aUnder pressure from parts of his party, US President Joe Biden has dramatically cut his planned package for investment in social and climate protection. The White House announced on Thursday that it now plans to spend US$1.75 trillion. Originally, Biden had targeted a package that was twice that size, valued at $3.5 trillion.
However, moderate Democrats were opposed to such high spending and, in months of talks, forced the president to drop parts of his plans. The package is one of the major domestic political projects of his presidency. Biden spoke of the “historic investments” that are necessary to ensure the country’s competitiveness in the 21st century.
There were months of intense talks between Biden and various party wings to settle the majority for the plans. Initially it was not clear whether it now stands. In the wake of the new proposal and difficult talks with parts of his party, Biden said in an appearance at the White House: “Nobody got everything they wanted.” This applies to them as well. But it looks like a compromise.
The president said that with the infrastructure package, which he has launched, investment is what it takes to “really change” the country. If nothing happens, other countries threaten to overtake the United States, Democrats warned.
It is not a question of “left versus right”, “moderate versus progressive”, but whether America is leading the world or leading the world. At the same time, Biden had also initiated a big package for investment in the country’s infrastructure, which has not yet been decided in Congress.
Biden flew to G20 summit
Biden visited the Democratic parliamentary group in the House of Representatives on Thursday to campaign personally for the approval of both packages. Such visits to Congress by the President are rare. Several Democratic lawmakers said after the meeting that Biden had insisted the plans were important to his presidency, the party and America’s image abroad.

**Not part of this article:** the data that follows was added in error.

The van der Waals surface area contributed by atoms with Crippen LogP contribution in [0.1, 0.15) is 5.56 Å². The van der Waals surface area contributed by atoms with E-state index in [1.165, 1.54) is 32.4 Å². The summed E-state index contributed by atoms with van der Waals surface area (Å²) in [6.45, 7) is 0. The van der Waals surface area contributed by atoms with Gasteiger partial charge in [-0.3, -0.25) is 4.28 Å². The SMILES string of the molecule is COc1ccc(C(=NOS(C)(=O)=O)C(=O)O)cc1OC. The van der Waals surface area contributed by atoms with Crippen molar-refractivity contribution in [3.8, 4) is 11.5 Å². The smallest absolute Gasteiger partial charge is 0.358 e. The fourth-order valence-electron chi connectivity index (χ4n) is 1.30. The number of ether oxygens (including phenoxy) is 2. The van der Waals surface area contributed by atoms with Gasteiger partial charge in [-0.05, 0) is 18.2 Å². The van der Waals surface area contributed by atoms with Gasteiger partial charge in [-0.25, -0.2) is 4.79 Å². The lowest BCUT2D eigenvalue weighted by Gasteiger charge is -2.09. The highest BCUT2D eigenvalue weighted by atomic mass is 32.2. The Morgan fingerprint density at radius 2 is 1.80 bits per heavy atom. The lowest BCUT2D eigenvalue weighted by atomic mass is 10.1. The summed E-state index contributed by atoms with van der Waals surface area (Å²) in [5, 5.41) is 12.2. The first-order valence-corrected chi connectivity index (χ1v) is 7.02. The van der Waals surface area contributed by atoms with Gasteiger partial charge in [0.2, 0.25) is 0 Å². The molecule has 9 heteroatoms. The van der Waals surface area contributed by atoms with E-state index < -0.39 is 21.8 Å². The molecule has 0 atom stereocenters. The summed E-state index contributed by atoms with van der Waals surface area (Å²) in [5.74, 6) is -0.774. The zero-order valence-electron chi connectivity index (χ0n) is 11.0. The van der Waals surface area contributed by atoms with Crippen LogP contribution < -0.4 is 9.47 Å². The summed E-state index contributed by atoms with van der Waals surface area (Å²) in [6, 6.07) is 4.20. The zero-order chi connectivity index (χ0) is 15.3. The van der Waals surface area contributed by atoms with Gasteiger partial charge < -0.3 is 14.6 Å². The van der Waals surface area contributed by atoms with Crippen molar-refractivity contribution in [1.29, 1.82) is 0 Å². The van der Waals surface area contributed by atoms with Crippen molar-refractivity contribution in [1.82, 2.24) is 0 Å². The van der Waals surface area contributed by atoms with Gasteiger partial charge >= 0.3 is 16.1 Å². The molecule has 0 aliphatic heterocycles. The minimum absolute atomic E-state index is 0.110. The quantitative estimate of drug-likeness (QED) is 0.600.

Soon after visiting Congress and appearing at the White House, Biden left for Europe, where he would attend the G-20 summit in Rome and the World Climate Summit in Glasgow in the coming days. Climate protection should also play an important role in the G20 meeting.
So Biden and the White House have intensified their efforts over the past few days to reach an agreement on a social and climate package ahead of a trip to Europe to be able to show something internationally – in terms of climate, but a Even with the approach to support Biden’s political power and his agenda at home.
The 1.75 trillion package includes, among other things, $555 billion planned for the fight against the climate crisis, including tax incentives for investments in renewable energy or the purchase of electric cars. The heart of the package, however, is social: among other things, there are plans to reduce childcare costs for many families in the country – hitherto sometimes appalling – and provide relief to families partly and entirely by the state. to be taken. To expand tax and health services.
The package is to be financed through tax increases for corporations and top earners as well as through more consistent collection of taxes due. The White House expects about $2 trillion in new revenue — slightly more than the cost of the package. Biden said the project was therefore “budgetary responsible.”
Biden must keep ranks off
Various plans Biden had originally included in the package failed, including his crucial plan to introduce twelve weeks of paid parental leave as well as other reforms in health care. These are things that progressive Democrats hold dear. As leverage, he threatened to block the massive infrastructure package Biden also launched, which has already been approved by the Senate but still requires the approval of the House of Representatives.
The purpose of this package is to modernize the country’s infrastructure. About US$550 billion of fresh investment in infrastructure is planned over the next few years. Overall – including the previously budgeted funds – the package is worth more than a trillion dollars.
The two packages are central domestic political projects for Biden during his tenure – and given internal party conflict among Democrats, they remain politically linked. Biden’s Democrats have a very small majority in both houses of Congress, so the president has to close the ranks on his own. With congressional elections next year, halfway through his term in office, the time is generally for Biden to pursue his core concerns while the Democrats are in charge of Congress. At least in the Senate, there is a danger of losing a majority in the 2022 election.
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